Danger increases for homeless Edmontonians since Expo Centre closure, advocates say
Fewer services have created more need for Edmontonians living on the streets, some frontline workers say
Every morning, Cameron Noyes does his usual rounds making sure everyone in Old Strathcona's street community has survived another night.
On Tuesday, he kept watch as an intoxicated woman zigzagged across the street while a young woman snoozed on a patch of grass in the shade of a shopping cart stuffed with her belongings.
"After the weekend, there's always a lot of issues," Noyes said. "We take account at the end of the weekend — who's got the bruises, where did they get them, who's got the black eyes."
Accompanied by his border collie Boudica, Noyes checked in at the public washroom where a pair of friendly outreach workers from Boyle Street Community Services greeted people stopping for food, water, masks or a chat.
Noyes, who lives in the neighbourhood, has spent the past few years helping the community he calls family.
When COVID-19 forced agencies to reduce services, Noyes ramped up his one-man volunteer operation with daily supplies of food, water, sanitizer and clothing.
But last month's closure of a massive emergency shelter has increased the need and risk, said Noyes and other frontline workers.
"Since they closed the Expo Centre, we've been flooded," Noyes said. "We're seeing lots and lots of faces we don't recognize. So even in the light of day recently we've seen three robberies around here and an attempted sexual assault on people we know.
In mid-June, the province decided to close the temporary shelter operating during the pandemic.
As it shut down on July 31 the province, City of Edmonton and agencies scrambled to fill the gap for 400 to 600 people who accessed Expo's drop-in services daily.
24/7 access for 170 people
On Wednesday, the province said two downtown agencies now offer round-the-clock services for 170 people with another 50 spots to come.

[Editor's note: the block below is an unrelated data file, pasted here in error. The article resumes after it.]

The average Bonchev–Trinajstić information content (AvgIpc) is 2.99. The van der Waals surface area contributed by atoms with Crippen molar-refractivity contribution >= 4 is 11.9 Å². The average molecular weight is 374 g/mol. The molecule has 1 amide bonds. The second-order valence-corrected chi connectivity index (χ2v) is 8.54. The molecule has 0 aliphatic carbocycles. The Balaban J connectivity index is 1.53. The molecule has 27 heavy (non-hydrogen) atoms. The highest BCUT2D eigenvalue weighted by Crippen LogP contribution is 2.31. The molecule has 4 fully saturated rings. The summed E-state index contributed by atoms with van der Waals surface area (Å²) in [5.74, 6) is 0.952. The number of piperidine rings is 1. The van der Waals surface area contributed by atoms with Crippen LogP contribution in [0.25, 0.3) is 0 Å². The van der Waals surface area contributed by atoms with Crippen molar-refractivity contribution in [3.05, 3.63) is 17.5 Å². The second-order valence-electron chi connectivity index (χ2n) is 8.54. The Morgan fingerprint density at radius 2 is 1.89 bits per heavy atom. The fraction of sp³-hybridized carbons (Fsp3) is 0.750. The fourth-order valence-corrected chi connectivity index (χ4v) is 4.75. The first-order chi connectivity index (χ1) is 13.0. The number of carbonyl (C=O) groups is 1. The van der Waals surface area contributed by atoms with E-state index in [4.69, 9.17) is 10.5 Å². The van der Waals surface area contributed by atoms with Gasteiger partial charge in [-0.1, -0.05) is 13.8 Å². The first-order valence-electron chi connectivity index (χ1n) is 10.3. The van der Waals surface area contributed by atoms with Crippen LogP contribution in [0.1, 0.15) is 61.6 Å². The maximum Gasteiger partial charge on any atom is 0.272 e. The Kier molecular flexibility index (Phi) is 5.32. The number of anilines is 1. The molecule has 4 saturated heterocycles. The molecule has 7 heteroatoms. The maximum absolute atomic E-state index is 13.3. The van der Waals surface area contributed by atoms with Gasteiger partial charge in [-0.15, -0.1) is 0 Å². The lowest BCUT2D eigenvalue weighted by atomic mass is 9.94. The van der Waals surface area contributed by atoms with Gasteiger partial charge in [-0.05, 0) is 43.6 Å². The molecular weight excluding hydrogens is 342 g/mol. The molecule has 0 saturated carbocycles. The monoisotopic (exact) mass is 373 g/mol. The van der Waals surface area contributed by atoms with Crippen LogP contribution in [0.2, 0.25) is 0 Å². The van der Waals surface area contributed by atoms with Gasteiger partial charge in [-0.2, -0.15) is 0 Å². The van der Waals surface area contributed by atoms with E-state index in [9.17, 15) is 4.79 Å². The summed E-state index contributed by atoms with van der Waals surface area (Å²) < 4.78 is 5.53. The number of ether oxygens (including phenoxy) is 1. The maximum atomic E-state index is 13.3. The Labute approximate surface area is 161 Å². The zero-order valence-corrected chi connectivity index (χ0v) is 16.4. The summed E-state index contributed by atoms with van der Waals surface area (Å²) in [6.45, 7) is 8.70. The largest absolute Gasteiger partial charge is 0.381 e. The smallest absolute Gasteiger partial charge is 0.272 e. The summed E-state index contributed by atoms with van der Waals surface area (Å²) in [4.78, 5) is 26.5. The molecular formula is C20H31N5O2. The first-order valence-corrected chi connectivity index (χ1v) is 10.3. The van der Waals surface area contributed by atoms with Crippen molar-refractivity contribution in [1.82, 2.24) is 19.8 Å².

The government provided $60 million to social service agencies in March and more recently, another $48 million for organizations including two in Edmonton.
"Additional shelter facilities at the Mustard Seed and Hope Mission have transitioned to 24/7 access to ensure people have a place to sleep during the day, can access food, showers, laundry and connection to housing supports," wrote Michael Forian, press secretary to Community and Social Services Minister Rajan Sawhney, in an email.
Despite those supports, dozens of tents have sprung up at a makeshift camp in the heart of Rossdale offering food, health services and security to roughly 400 people each day.
Indigenous-led organizers of Camp Pekiwewin say the initiative is largely a response to abuse by law enforcement.
They're demanding an end to anti-camping bylaws and the reallocation of $39 million for policing into housing, transit and social services.
"Police in the city remain one of the biggest health threats to houseless people in the city," organizers tweeted on Aug. 10.
Noyes echoed those sentiments while expressing appreciation for the weekday, daytime beat officers in Old Strathcona.
But he's one of two advocates who told CBC they've witnessed some law enforcement officers harassing street people and received reports of authorities slashing and trashing tents.
"Yes, it's not legal to camp in Mill Creek Ravine but they have no home," said Noyes, who called for a compassionate, informed response to people with mental health challenges and addictions.
Noyes said he has lodged multiple complaints with police and reported the conduct of peace officers to 211, 311 and 911.
'I'm living under a tree'
Rob Durocher questioned whether provincial funding benefits all homeless Albertans.
"I'm living under a tree and this money is supposed to come to all of us, but it's not. So where is it going?," he asked. "We have to beg for blankets. We've got to beg for everything —socks, underwear —I don't even have socks."